DISCUSSION

Together, a diverse and functional gRNA library was successfully generated using the described method. The generated gRNA library is a specialized short cDNA library and is, therefore, also useful as a customized gRNA library specific to organs or cell lines.

Recently, the construction of a gRNA library using molecular biology techniques has been reported by other groups. Cheng et al. (17) developed a Molecular Chipper technology to generate dense gRNA libraries for genomic regions of interest using a type III restriction enzyme, and they identified novel cis-regulatory domains for microRNA-142 biogenesis in a proof-of-principle screen. Lane et al. (18) developed an elegant approach using PAM-like restriction enzymes to generate guide libraries, which can label chromosomal loci in Xenopus egg extracts or can target the Escherichia coli genome at high frequency.

Here, I generated a gRNA library for a higher eukaryotic transcriptome using molecular biology techniques. To my knowledge, this is the first gRNA library created from mRNA and the first library created from a poorly genetically characterized species. The semi-random primer can potentially target any NGG on mRNA, generating a highly complexed gRNA library that covers more than 90% of the annotated genes (Fig. 4B). Furthermore, the method described here could be applied to CRISPR systems in organisms other than S. pyogenes by customizing the semi-random primer.

Multiple guide sequences were efficiently generated from the same gene (Figs. 2D and 4, B and D), like the native CRISPR system in bacteria (1); this is an important advantage of the developed method. Although each guide sequence may differ in genome cleavage efficiency for each target gene, relatively more efficient guide sequences for each gene are included in the library (Fig. 4D).

Because the gRNA library created here is on a B cell transcriptomic scale rather than a genome scale, guide sequences will not be generated from nontranscribed genes. Guide sequences were more frequently generated from abundantly transcribed mRNAs but less frequently generated from rare mRNAs (Fig. 4B). By combining the techniques of a normalized library, in which one normalizes the amount of mRNA for each gene, it is possible to increase the frequency of guide sequences generated from rare mRNA (19). If the promoters in the lentiCRISPR v2 for Cas9 or gRNA expression are replaced with optimal promoters for each cell type or species, this will further improve the transduction or knockout efficiency of the gRNA library.

Guide sequences can be generated not only from the coding sequence but also from the 5′ and 3′ untranslated regions (UTRs). Because gRNA from UTRs will not cause indels within the coding sequence, gRNAs are not usually designed on UTRs to knock out genes; however, because several key features, such as mRNA stability or translation control, are determined by regulatory sequences located in the UTRs, indels occurring in these areas can lead to the unexpected elucidation of the gene’s function. In this regard, this method can be also usefully applied for species such as human, whose large-scale gRNA libraries are already constructed (68). It can be also useful to make personalized human gRNA libraries, which represent collections of single-nucleotide polymorphisms from different exons. These personalized human gRNA libraries could be used to study allelic variations and their phenotypes, leading to better characterizations of rare diseases.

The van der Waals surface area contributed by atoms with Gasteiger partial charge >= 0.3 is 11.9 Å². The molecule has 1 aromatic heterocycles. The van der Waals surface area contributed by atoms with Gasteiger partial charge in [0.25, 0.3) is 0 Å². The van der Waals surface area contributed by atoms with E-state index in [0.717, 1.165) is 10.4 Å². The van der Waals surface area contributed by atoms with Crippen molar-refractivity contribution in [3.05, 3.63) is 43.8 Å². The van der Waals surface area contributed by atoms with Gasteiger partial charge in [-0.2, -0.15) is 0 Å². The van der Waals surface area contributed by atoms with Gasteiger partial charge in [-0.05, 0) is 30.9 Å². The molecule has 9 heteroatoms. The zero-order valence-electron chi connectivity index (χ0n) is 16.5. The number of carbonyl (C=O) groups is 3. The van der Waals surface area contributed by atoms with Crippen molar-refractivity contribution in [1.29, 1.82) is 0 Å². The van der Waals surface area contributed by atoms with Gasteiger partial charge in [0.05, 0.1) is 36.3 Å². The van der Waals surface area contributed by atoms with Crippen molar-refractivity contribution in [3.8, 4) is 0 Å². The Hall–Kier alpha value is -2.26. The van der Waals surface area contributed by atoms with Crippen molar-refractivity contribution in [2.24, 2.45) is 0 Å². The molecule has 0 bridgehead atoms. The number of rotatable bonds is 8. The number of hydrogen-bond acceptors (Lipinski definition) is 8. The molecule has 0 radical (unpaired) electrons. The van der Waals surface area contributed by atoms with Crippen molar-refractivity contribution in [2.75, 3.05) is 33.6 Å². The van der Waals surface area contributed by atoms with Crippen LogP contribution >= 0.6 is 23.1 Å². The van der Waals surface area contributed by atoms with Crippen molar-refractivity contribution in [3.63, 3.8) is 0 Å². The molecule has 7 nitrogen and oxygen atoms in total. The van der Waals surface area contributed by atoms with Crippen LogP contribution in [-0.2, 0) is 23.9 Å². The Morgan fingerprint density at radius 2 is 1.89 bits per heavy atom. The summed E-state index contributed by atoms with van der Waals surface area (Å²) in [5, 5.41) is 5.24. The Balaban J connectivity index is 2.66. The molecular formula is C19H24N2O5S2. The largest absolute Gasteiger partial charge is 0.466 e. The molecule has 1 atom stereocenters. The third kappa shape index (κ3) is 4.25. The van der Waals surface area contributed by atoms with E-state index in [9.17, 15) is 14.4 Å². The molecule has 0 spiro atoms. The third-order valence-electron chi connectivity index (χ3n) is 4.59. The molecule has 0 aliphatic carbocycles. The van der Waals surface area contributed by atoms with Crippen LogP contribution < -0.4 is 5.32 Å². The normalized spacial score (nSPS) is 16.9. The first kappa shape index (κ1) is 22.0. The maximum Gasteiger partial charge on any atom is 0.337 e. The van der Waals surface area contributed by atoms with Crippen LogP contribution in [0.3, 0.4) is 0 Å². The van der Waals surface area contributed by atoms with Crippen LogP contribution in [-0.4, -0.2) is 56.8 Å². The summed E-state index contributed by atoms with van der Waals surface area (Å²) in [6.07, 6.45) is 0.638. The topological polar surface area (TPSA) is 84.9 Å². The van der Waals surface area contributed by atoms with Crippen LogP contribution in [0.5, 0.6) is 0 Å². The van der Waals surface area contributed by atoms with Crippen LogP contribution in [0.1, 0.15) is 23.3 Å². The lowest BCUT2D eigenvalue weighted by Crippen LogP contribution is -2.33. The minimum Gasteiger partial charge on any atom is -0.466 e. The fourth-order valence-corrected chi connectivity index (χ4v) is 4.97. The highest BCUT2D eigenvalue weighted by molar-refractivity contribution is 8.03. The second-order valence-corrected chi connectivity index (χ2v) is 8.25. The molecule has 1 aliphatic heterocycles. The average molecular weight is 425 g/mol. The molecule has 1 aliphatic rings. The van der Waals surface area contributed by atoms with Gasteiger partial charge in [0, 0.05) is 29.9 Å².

Approximately 23% of the guide sequences were derived from unknown origins (Figs. 2E and 4B). These sequences may be, at least partly, derived from mRNA with insufficient genetic annotation. This is the greatest advantage of the developed method: the sum of these “unknown” sequences and PAM+ mRNA cover 83% of the library and are expected guide sequence candidates available for genetic screening (Fig. 2E). Because this method is not based on bioinformatics, it is possible to create guide sequences even from unknown genetic information. This bioinformatics-independent approach is obviously advantageous to species with insufficient genetic analysis.

Some cell type– or species-specific biological properties may be driven by uncharacterized or unannotated genes. For example, I suspect that these unknown genes may play a key role in Ig gene conversion (20) or hypertargeted integration (21) in chicken B cells. Moreover, many “minor” organisms exist that have not been used as genetic models despite their unique biological characteristics, for example, planaria with extraordinary regeneration ability (22), naked mole rats with cancer resistance (23), and red sea urchins with their 200-year life span (24). Knockout libraries can be important genetic tools to shed light on genetic backgrounds with unique biological properties. Using this technique, it is possible to create a gRNA library, even from species with poorly annotated genetic information; some “forgotten” species may be converted into attractive genetic models by this technology.

MATERIALS AND METHODS

Preparation of RNA

Total RNA was prepared from DT40Cre1 cells (11, 12) using TRIzol reagent (Invitrogen). Poly(A) RNA was prepared from DT40Cre1 total RNA using the Oligotex mRNA Mini Kit (Qiagen). To enrich mRNA, hybridization of poly(A)+ RNA and washing with buffer OBB (from the Oligotex kit) were repeated twice, according to the stringent wash protocol from the manufacturer’s recommendations.

Oligonucleotides